Myoclonus-dystonia (M-D) is a movement disorder characterized by a combination of rapid, brief muscle contractions (myoclonus) and/or sustained twisting and repetitive movements that result in abnormal postures (dystonia). Onset of myoclonus is usually in the first or second decade of life. The myoclonic jerks typical of M-D are brief, lightning-like movements that most often affect the neck, trunk, and upper limbs with less common involvement of the legs. Dystonia is observed in more than half of affected individuals, but is only rarely seen without myoclonus. Affected individuals can have focal or segmental dystonia, presenting as cervical dystonia and/or writer's cramp. Most affected adults report a dramatic reduction in myoclonus in response to alcohol ingestion. The most prominent non-motor features have been psychiatric problems including depression, anxiety, obsessive-compulsive disorder (OCD), personality disorders, addiction, and panic attacks.
The diagnosis of myoclonus-dystonia is based on clinical findings, family history, absence of other neurologic deficits, and normal neuroimaging studies. In general, all laboratory tests are normal in individuals with M-D. Abnormal liver function tests may be the result of chronic alcohol use.
Myoclonus-dystonia is inherited in an autosomal dominant manner. Mutations in the SGCE gene (7q21) are identified in approximately 30-50% of individuals with familial M-D and 10-15% of simplex cases. Simplex and familial cases without identifiable SGCE mutations have been reported, suggesting locus heterogeneity. Reduced penetrance on maternal transmission of the disease allele has been observed, suggesting maternal genomic imprinting of the SGCE gene. Almost all children who inherit the mutation from their fathers develop symptoms. About 5% of children who inherit the mutation from their mothers develop symptoms.
For patients with suspected myoclonus-dystonia, sequence analysis is recommended as the first step in mutation identification. For patients in whom mutations are not identified by full gene sequencing, deletion/duplication analysis is appropriate.
This test is indicated for:
- Confirmation of a clinical diagnosis of myoclonus-dystonia
Clinical Sensitivity: Mutations in the SGCE gene (7q21) are identified in approximately 30-50% of individuals with familial M-D and 10-15% of simplex cases. Mutations in the promoter region, some mutations in the introns and other regulatory element mutations cannot be detected by this analysis. Large deletions will not be detected by this analysis. Results of molecular analysis should be interpreted in the context of the patient's biochemical phenotype.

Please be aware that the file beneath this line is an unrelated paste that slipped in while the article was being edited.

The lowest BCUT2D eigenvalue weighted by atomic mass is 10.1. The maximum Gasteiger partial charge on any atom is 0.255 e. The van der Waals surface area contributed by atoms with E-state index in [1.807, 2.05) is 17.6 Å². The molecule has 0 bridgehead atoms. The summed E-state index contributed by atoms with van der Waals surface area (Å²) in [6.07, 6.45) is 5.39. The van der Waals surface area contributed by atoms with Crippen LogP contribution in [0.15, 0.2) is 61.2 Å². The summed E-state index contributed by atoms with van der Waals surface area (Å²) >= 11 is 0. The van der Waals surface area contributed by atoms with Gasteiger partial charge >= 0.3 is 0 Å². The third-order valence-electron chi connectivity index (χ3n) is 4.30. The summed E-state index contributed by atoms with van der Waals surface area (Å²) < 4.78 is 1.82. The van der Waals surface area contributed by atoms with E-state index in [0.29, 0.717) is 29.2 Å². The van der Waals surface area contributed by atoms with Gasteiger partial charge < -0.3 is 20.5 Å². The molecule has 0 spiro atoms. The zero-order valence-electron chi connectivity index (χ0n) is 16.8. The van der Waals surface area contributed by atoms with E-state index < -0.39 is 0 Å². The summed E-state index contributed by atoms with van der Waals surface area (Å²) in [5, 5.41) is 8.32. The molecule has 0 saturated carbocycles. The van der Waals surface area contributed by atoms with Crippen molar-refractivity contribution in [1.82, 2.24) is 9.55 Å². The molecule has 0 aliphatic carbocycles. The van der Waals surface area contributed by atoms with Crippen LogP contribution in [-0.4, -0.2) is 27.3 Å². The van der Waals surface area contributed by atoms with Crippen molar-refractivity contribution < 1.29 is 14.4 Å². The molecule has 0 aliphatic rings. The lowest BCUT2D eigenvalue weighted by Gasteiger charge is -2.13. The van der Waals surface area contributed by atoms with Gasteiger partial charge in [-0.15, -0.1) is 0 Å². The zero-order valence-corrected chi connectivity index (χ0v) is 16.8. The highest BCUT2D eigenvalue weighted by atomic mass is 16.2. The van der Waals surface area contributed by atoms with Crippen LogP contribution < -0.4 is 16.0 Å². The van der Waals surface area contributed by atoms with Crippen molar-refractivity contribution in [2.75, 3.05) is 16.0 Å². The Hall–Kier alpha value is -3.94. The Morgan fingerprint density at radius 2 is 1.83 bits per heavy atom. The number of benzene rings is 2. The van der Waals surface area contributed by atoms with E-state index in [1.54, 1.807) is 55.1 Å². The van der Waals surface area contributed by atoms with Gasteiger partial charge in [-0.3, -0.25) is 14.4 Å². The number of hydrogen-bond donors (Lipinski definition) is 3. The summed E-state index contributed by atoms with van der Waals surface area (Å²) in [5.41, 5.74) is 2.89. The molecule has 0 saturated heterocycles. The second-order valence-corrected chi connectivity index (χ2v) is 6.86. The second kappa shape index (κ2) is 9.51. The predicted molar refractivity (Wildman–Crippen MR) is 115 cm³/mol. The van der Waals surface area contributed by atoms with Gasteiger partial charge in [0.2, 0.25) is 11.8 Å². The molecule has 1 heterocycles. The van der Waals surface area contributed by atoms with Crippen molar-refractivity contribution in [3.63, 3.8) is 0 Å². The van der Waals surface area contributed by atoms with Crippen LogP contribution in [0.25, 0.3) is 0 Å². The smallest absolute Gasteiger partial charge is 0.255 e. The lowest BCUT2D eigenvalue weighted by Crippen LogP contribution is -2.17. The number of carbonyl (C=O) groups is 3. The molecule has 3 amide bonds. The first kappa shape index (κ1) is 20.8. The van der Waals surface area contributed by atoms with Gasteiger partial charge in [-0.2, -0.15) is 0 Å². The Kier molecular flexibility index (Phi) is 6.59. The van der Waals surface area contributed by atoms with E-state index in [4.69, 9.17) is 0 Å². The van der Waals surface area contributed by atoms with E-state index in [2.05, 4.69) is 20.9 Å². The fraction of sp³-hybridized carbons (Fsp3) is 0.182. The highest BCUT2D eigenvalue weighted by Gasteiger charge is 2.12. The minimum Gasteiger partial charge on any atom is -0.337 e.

Analytical Sensitivity: ~99%
Submit only 1 of the following specimen types
Preferred specimen type: Whole Blood
Type: Whole Blood
Specimen Requirements:In EDTA (purple top) tube:
Infants (<2 years): 2-3 ml
Children (>2 years): 3-5 ml
Older Children & Adults: 5-10 ml
Specimen Collection and Shipping: Refrigerate until time of shipment. Ship sample within 5 days of collection at room temperature with overnight delivery.
Specimen Requirements:OrageneTM Saliva Collection kit (available through EGL) used according to manufacturer instructions.
Specimen Collection and Shipping: Store sample at room temperature. Ship sample within 5 days of collection at room temperature with overnight delivery.
Submit copies of diagnostic biochemical test results with the sample, if appropriate. Contact the laboratory if further information is needed.
Sequence analysis is required before deletion/duplication analysis by targeted CGH array. If sequencing is performed outside of EGL Genetics, please submit a copy of the sequencing report with the test requisition.
- Deletion/duplication analysis of the SGCE gene by CGH array is available for those individuals in whom sequence analysis is negative.
- Custom diagnostic mutation analysis (KM) is available to family members if mutations are identified by targeted mutation testing or sequencing analysis.
- Prenatal testing is available to individuals who are confirmed carriers of mutations. Please contact the laboratory genetic counselor to discuss appropriate testing prior to collecting a prenatal specimen.